OPINION17 February 2012

The ‘his & hers’ ad campaign is upon us

Fast food chain KFC has announced its intention to roll out its first ‘his and hers’ TV advertising campaign to support the release of its ‘healthy’ non-fried BBQ Rancher burger. But is it really important for brands to target men and women separately to achieve coverage or can marketing to both sexes be less gender specific?

Fast food chain KFC has announced its intention to roll out its first ‘his and hers’ TV advertising campaign to support the release of its ‘healthy’ non-fried BBQ Rancher burger. But is it really important for brands to target men and women separately to achieve coverage or can marketing to both sexes be less gender specific?

KFC is not an obvious candidate for gender-bending, so we’ll assume that this is a straightforward male vs. female perspective on the same proposition. It makes sense given the wealth of evidence suggesting that men and women are, in fact, different and might have a different perspective on food. Contrast this with the approach of Lynx who, launching their female range, have chosen to stress the shared territory of youthful sexual attraction for their “Unleash the Chaos” TV ad.

This all introduces a really interesting and conceptually simple way of targeting. For example, many grocery brands are now bought by men rather than just “housewives”, but I wonder whether advertising has really kept up with this in anything other than token ways. Yes, advertising might focus on a gender-less product truth or human insight that the brand addresses, but developing comms which address only a predominantly female or male or mono-gender audience must be a compromise.

However, given that KFC is embarking on two separate advertising campaigns, what happens if I, as a bloke watching “women’s TV” see the women’s version first, and vice versa? Might this give me the impression that I believe the product is aimed at women, which influences my behaviour towards the product moving forward? 

This in turn could affect potential reach. One of my colleagues did some exploratory work on this for a beer brand in the US where they would shift advertising around states. Normally they would assume reach is a combination of spend versus ability to find a target population. Given the chances of a woman and a man seeing a single advertisement are about the same, a brand would have to spend twice as much (or something similar) to achieve the same level of reach as a traditional, more generic ad, although the impact you would expect would be greater as the ad is targeted. The big question is whether the impact advantage outweighs the extra cost of advertising to reach your total target.

Which brands would be ripe for this double-gender approach? First of all let’s re-imagine classically, but perhaps mistakenly, gendered categories and see what we can do with those: “male” categories like cars, technology, finance, and “female” categories like food, laundry and household cleaning. Would a more overt and genuine addressing of the female perspective on cars break the stranglehold of the “metal porn” and twisty mountain road formula? And would an authentically male perspective on household cleaning do better than resort to tired stereotypes of modern “life juggling” but still caring housewifery? Or is this an old fashioned stereotype of what advertising is like?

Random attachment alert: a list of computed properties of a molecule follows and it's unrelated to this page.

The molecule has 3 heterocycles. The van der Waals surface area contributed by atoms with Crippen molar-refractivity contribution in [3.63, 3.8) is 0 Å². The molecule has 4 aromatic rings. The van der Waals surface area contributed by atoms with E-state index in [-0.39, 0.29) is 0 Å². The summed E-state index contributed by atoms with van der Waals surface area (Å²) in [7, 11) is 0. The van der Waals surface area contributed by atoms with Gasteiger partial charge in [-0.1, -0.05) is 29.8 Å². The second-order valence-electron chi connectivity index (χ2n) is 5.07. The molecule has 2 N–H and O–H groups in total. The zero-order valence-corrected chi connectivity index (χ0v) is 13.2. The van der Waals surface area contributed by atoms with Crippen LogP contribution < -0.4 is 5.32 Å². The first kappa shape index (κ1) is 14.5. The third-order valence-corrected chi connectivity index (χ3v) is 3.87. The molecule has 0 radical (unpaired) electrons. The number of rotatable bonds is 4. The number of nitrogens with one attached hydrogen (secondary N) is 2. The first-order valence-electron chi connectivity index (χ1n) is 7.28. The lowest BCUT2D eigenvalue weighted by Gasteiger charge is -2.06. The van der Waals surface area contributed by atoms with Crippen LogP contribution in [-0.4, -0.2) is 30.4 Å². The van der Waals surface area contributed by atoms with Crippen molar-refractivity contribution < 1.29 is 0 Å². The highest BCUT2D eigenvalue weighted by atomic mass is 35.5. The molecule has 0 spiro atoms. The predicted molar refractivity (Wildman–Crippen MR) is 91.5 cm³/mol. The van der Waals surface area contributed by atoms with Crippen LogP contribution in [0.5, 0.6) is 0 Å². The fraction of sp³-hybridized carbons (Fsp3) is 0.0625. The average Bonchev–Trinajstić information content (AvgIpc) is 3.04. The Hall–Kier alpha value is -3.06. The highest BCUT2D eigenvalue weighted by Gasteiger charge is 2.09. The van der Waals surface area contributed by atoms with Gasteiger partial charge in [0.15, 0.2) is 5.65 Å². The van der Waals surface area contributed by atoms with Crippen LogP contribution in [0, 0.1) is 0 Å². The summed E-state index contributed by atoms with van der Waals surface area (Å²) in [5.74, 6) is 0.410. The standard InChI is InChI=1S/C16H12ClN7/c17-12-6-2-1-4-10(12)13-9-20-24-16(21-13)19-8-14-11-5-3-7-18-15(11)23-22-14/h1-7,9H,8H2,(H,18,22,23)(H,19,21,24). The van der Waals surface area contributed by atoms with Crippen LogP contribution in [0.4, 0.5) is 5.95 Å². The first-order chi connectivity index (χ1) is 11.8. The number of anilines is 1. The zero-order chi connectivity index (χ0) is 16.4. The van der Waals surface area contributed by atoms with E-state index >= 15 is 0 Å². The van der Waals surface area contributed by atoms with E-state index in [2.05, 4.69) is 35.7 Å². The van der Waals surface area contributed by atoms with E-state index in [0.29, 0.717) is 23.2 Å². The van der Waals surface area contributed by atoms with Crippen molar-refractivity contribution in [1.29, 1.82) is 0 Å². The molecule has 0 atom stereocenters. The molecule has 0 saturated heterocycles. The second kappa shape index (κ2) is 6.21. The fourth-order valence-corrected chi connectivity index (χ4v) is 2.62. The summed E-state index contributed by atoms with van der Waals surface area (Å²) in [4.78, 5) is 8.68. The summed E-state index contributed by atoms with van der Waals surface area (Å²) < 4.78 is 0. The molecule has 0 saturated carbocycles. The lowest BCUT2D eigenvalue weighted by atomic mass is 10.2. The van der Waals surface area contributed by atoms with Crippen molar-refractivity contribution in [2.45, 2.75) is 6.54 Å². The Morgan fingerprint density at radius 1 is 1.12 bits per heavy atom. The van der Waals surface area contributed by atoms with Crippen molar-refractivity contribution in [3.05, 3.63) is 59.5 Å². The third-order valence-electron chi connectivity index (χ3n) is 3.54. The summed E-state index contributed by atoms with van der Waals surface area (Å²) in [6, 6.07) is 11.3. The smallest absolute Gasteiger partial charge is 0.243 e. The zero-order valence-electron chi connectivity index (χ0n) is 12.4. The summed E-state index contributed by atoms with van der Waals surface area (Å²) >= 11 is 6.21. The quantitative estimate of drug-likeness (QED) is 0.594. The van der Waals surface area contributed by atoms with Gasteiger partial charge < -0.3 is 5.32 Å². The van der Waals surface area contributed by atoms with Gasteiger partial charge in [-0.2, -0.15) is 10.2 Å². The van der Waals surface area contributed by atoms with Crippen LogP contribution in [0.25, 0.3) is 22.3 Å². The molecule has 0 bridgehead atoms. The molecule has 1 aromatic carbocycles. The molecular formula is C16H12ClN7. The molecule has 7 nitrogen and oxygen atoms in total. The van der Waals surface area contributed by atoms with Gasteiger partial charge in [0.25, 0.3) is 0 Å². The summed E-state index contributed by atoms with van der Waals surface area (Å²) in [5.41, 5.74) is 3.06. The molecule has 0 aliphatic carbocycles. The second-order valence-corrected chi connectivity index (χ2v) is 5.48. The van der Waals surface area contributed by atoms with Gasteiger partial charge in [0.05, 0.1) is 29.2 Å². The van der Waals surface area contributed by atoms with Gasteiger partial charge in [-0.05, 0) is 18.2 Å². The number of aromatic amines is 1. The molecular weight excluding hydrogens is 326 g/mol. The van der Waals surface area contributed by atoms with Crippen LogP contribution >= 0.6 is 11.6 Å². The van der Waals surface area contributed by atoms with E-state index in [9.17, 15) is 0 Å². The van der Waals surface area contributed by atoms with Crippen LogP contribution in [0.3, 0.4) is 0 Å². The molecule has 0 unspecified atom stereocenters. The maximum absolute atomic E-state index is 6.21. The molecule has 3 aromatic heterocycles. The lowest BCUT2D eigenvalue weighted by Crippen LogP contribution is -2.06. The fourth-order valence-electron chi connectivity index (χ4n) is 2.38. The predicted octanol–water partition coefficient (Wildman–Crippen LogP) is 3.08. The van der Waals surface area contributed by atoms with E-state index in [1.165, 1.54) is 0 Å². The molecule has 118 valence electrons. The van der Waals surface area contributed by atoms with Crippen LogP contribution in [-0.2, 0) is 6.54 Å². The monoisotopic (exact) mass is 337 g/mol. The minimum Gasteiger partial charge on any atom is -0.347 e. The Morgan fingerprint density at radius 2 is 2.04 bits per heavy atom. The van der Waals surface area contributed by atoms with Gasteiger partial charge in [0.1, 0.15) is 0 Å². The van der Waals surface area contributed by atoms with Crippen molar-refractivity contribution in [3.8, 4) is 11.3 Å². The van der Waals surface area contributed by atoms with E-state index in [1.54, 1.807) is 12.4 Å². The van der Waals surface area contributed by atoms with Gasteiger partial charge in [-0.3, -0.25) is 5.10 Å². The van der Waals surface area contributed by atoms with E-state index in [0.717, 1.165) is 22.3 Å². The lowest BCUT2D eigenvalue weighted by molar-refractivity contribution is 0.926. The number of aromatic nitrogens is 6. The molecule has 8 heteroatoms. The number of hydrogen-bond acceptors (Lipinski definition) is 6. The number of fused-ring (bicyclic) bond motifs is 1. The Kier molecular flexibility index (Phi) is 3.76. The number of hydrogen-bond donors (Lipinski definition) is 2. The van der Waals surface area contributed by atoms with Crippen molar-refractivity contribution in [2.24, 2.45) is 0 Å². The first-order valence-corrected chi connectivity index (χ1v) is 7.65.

Things have changed somewhat since the 70s, but actually a lot of the modern gender-neutral advertising seems to ignore the gender angle on brands and products. Lots of products that are used in different ways by men and women (mobile phones for example) often feature non-gendered people of generally trendy man-woman appearance/persuasion communicating and connecting… but in identical ways.

Perhaps we should call for a refreshingly adult approach to gender, as KFC seems to be adopting. Whether because of nature or nurture, men and women are different, and whilst they increasingly use and buy the same products and brands, they use those products differently, they respond to those brands differently, they respond to emotional and rational messages differently, and they like and engage with different styles of media, advertising and content. And so maybe the age of the “his and hers” ad is upon us.

3 Comments

9 years ago

Using gender / technology combination can strengthen a campaign approach and message. Saw this technology and thought of the above, this could compliment the his and hers trend nicely? http://www.bbc.co.uk/news/uk-england-london-17099518

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9 years ago

KFC is mentioned in this article - however, BK have been doing this for some time now with their Queen range of burgers designed to complement The King's Collection... a dual approach that successfully targets the differing needs of each gender.

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9 years ago

Great forward-thinking idea from KFC. I recall that at their launch in 1989, First Direct ran a great pair of ads simultaneously on ITV and Channel 4. One execution (on C4) showed a positive reaction to the idea of a 24-hour day telephone bank with no branches. "I can call them up at 3am" trilled the star of the ad. The other execution (on ITV) showed a negative response to the idea of First Direct. "How will I pay in cheques?" he mopily sang. I seem to recall the end-frame said something like First Direct, 24-hour telephone banking, It will never work. I guess first direct were not segmenting optimists and pessimists but showing how new and innovative they were. I am not sure KFC are really showing how innovative they are, but are showing they are a fast food chain that thinks about women.

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